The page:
Identity theft is a crime in which an imposter obtains key pieces of information, such as Social Security and driver’s license numbers, and uses them for his or her own gain. Victims are left with a tainted reputation and the complicated task of restoring their good names.
Tips to Protect your Information
- Guard your social security number
- Remove mail promptly from mailbox
- Protect your receipts
- Guard personal information
- Shred personal information
- Review credit report
- Secure all PIN numbers and Passwords
The Fair and Accurate Credit Transaction Act (FACTA), enacted to protect consumers, was recently updated to include the right to a free credit report every twelve months from any of the three national credit bureaus (Experian, Equifax or TransUnion). If you obtained a free report in March of 2012, you would be eligible for another free report in March 2013, for example.
A free credit report is one of many steps you can take to help protect against identity theft, the fastest growing crime in America.
WHAT TO DO IF YOU ARE A VICTIM:
1. Credit Bureaus. Immediately report the situation to the fraud units of the three credit reporting companies. Experian (formerly TRW), Equifax and TransUnion. If you notify one bureau that you are a victim of identity theft, it will notify the other two.
2. Creditors. Contact all creditors immediately with any new accounts whom your name has been used fraudulently, by phone and in writing. You can see evidence of fraudulent use on any accounts in your credit reports.
Free Credit Reports: www.annualcreditreport.com
3. Debt collectors. If debt collectors attempt to require you to pay the unpaid bills on fraudulent credit accounts, ask for the name of the company, the name of the person contacting you, phone number and address. Tell the collector that you are a victim of fraud and are not responsible for the account. Ask the collector for the name and contact information for the referring credit issuer, the amount of the debt, account number and the dates of the charges. Ask if they need you to complete their fraud affidavit form or if you can use the Federal Trade Commission form. Follow up in writing to the debt collector explaining your situation and ask that they confirm in writing to you.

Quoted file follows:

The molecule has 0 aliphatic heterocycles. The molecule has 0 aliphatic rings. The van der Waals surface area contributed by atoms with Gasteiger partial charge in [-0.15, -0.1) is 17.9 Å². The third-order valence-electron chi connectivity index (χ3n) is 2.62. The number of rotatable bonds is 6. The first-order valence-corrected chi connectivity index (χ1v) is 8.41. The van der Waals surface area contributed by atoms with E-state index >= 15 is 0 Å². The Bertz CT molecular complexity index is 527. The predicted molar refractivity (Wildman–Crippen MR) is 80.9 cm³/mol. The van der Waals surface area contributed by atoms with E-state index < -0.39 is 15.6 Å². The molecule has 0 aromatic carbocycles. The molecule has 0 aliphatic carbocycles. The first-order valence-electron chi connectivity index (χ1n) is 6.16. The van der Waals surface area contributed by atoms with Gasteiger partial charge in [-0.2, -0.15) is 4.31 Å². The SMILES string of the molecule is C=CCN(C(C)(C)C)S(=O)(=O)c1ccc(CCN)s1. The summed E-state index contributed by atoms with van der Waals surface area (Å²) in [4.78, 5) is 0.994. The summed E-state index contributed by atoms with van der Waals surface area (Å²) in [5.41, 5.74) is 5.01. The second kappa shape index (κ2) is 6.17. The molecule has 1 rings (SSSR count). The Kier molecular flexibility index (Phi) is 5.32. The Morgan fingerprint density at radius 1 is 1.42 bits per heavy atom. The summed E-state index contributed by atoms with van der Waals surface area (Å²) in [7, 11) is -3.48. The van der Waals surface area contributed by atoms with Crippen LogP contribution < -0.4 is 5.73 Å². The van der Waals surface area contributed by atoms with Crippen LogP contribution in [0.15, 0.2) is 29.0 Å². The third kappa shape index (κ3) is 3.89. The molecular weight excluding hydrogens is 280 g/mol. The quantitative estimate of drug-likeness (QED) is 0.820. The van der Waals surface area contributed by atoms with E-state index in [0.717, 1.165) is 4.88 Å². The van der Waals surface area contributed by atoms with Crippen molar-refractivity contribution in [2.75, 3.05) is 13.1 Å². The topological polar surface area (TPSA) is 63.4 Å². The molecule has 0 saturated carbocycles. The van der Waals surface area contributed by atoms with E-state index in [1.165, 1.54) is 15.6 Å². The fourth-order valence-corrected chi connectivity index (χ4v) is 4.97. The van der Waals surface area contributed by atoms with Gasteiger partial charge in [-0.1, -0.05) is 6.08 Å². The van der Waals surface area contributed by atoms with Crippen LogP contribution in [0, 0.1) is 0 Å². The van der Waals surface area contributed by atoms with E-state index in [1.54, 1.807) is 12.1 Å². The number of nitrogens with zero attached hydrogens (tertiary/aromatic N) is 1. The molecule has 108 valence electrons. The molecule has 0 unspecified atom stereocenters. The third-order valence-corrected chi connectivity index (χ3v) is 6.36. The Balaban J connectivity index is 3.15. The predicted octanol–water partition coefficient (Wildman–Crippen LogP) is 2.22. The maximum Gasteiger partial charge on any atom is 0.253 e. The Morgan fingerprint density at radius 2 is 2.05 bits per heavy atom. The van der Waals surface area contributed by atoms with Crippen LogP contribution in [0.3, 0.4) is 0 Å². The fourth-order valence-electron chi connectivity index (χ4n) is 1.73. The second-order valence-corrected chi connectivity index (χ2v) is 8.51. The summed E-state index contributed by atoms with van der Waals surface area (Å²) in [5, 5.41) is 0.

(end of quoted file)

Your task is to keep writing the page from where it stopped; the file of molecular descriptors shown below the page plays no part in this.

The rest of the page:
4. Law enforcement. Report the crime to your local police or sheriff’s department.
5. Stolen checks. If you have had checks stolen or bank accounts set up fraudulently, report it to the appropriate check verification companies. Your bank branch should be able to provide you with a fraud affidavit. Put stop payments on any outstanding checks that are questionable. Cancel your checking and savings accounts and obtain new account numbers.
6. ATM Cards. If your ATM or debit card has been stolen or compromised, report it immediately.
7. Fraudulent change of address. Notify the local Postal Inspector if you suspect an identity thief has filed a change of your address with the post office or has used the mail to commit fraud.
8. Social Security Number misuse. Contact the Social Security Administration (SSA) to report fraudulent use of your SSN such as welfare or Social Security benefit fraud. They do not handle cases of financial or criminal identity theft.
HOW CAN I TELL IF I’M A VICTIM?
Monitor the balances of your financial accounts. Look for unexplained charges or withdrawals. Other indications could be: failing to receive bills or other mail signaling an address change by the thief; receiving credit cards for which you did not apply; denial of credit for no apparent reason; or receiving calls from debt collectors or companies about merchandise or services you didn’t buy.